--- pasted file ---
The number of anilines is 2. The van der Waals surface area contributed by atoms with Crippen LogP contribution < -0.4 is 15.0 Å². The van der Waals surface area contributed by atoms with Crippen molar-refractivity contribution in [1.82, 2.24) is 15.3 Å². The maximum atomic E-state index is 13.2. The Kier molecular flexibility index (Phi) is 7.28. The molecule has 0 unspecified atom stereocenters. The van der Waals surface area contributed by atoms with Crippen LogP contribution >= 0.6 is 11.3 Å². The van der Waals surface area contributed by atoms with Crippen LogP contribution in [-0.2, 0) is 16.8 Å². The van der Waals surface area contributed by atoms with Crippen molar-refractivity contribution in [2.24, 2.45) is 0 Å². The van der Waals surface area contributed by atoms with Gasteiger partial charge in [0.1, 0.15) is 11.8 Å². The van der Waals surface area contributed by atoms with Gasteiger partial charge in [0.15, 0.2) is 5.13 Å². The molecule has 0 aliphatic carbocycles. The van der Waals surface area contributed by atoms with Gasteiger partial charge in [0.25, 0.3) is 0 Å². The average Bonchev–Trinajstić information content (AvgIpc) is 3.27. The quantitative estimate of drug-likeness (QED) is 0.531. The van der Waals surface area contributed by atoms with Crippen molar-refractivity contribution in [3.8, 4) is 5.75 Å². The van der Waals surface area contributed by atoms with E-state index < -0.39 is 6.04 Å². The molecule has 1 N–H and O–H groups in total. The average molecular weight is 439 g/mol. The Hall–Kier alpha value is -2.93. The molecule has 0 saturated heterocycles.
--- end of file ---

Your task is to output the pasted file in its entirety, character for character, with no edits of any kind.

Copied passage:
The number of anilines is 2. The van der Waals surface area contributed by atoms with Crippen LogP contribution < -0.4 is 15.0 Å². The van der Waals surface area contributed by atoms with Crippen molar-refractivity contribution in [1.82, 2.24) is 15.3 Å². The maximum atomic E-state index is 13.2. The Kier molecular flexibility index (Phi) is 7.28. The molecule has 0 unspecified atom stereocenters. The van der Waals surface area contributed by atoms with Crippen LogP contribution >= 0.6 is 11.3 Å². The van der Waals surface area contributed by atoms with Crippen LogP contribution in [-0.2, 0) is 16.8 Å². The van der Waals surface area contributed by atoms with Crippen molar-refractivity contribution in [2.24, 2.45) is 0 Å². The van der Waals surface area contributed by atoms with Gasteiger partial charge in [0.1, 0.15) is 11.8 Å². The van der Waals surface area contributed by atoms with Gasteiger partial charge in [0.15, 0.2) is 5.13 Å². The molecule has 0 aliphatic carbocycles. The van der Waals surface area contributed by atoms with Gasteiger partial charge in [0.25, 0.3) is 0 Å². The average Bonchev–Trinajstić information content (AvgIpc) is 3.27. The quantitative estimate of drug-likeness (QED) is 0.531. The van der Waals surface area contributed by atoms with Crippen molar-refractivity contribution in [3.8, 4) is 5.75 Å². The van der Waals surface area contributed by atoms with E-state index < -0.39 is 6.04 Å². The molecule has 1 N–H and O–H groups in total. The average molecular weight is 439 g/mol. The Hall–Kier alpha value is -2.93. The molecule has 0 saturated heterocycles.